alcoholics anonymous Tag

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Traditional 12-Step Treatment

What to expect in this episode:

 

  1. Understanding the evolution of addiction rehab & recovery is important to understand where we are heading
  2. The 12-Step program is a spiritual program that evolved after psychotherapy failed to help
  3. This has become the foundation for most North American Treatment Programs, but the success rate could improve…

 

Traditional Addiction Rehab | The 12-Step Program

 

In terms of the future of recovery, I think we’re already in the midst of a rapid change in; let’s call it the recovery underground. To understand, first I think we need to understand traditional recovery and where that even comes from.

 

Traditional recovery is pretty much 12-step based in North America. Alcoholics Anonymous, Narcotics Anonymous everyone is familiar with that. The reason why traditional recovery developed in the first place is because the mental health and physical health systems that we’ve had historically weren’t helpful when it came to treating addiction.

 

So we knew very early on in 20s 30s 40s even before that, that Psychotherapy did not work with helping people to recover from addictions it’s a well-known historical fact. We’ve kind of forgotten that over time but it’s a well-known historical fact.  Alcoholics Anonymous came along as an interesting spiritual program with elements of therapy and morality and eventually community and literature that people started to get sober and people start to recover. That worked and works!

 

So traditional recovery in North America is 12-step and it was it was the dominant form of recovery for the… last eighty years let’s call it. The success rates that we see now, I think they’re controversial, to be honest with you, I think it’s a difficult question to ask, to talk about that, but let’s say the success rates are 15%. That might be generous that might be stingy,

 

it just isn’t good enough.

 

What are the Alternatives that are on the horizon for people in recovery?

 

 

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Things I Don’t Like About Contemporary Treatment: A Meditation From The Inside

Dr. Erich Fromm, one of my teachers, inspires the title, and much of the content here.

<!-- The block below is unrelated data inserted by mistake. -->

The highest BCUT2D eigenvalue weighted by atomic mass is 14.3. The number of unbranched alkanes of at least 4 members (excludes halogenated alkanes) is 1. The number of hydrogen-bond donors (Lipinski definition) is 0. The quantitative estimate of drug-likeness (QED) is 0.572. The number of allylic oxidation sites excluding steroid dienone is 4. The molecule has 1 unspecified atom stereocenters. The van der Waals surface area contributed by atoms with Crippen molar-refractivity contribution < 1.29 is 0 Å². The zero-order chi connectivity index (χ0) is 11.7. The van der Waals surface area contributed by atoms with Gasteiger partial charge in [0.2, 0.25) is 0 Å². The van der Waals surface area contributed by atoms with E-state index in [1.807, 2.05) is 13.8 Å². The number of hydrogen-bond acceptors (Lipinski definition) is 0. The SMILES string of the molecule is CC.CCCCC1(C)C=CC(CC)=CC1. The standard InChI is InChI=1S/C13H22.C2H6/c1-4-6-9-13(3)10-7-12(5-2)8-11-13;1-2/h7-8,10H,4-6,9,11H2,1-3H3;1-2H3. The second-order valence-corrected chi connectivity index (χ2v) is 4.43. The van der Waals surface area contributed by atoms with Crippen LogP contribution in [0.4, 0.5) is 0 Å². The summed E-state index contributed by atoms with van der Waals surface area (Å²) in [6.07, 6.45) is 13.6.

There is a huge shift transpiring in the field of drug and alcohol treatment, it is happening rapidly and systemically, it will be for the worst and difficult to reverse. Warning: the field of treatment is being infiltrated by people who are emotionally disconnected and un-empathetic towards the plight of the people they claim to serve.

 

What the treatment industry used to look like: A group of people who had an experience of transformation becoming missionaries and willing to do whatever it took to help addicts and alcoholics. Twelve step, spirituality, new clinical techniques, whatever helped people recover it was done with spirit, intention and legitimacy. I am not idealizing the past, there were always unscrupulous operators, but they were the exception rather than the rule (with some large scale exceptions in the 80’s treatment bubble).

 

What’s happening now is something different: salesmen, hustlers, and young wealthy kids who want to show their parents they can be successful, open treatment programs, for the wrong reasons and with no experience. Many Drs. And psychiatrists enter into the field as consultants or hired employees and get tempted by money and use their degrees as cache to become owners and operators of there own centers, these too tend not to be missionary healers, but more business savvy narcissists. What’s happening now in treatment is systemic, a result of the breakdown of ethics and spirit in the treatment field. All of this has come together in a near perfect storm to create an industry that seems to have lost its way. The new breed of treatment centers is looking at how to maximize profits, buy and sell addicts care, and become as large and efficient as possible. It is the wrong approach.

 

One of the contributing factors to this shift is the influx of narcissistic and egoistic personalities that own and operate treatment programs. Every day I hear about the shenanigans of the owners of large “successful” treatment programs. It is clear many of the owners of private rehabs have not done their own spiritual work. Many of these owners are pathological. They tend to have the psychological profile of compulsive gamblers: Mildly (or majorly) anti-social, grandiose, charismatic, addicted to the cycle of winning and loosing, self sabotaging, self-absorbed and lacking in empathy.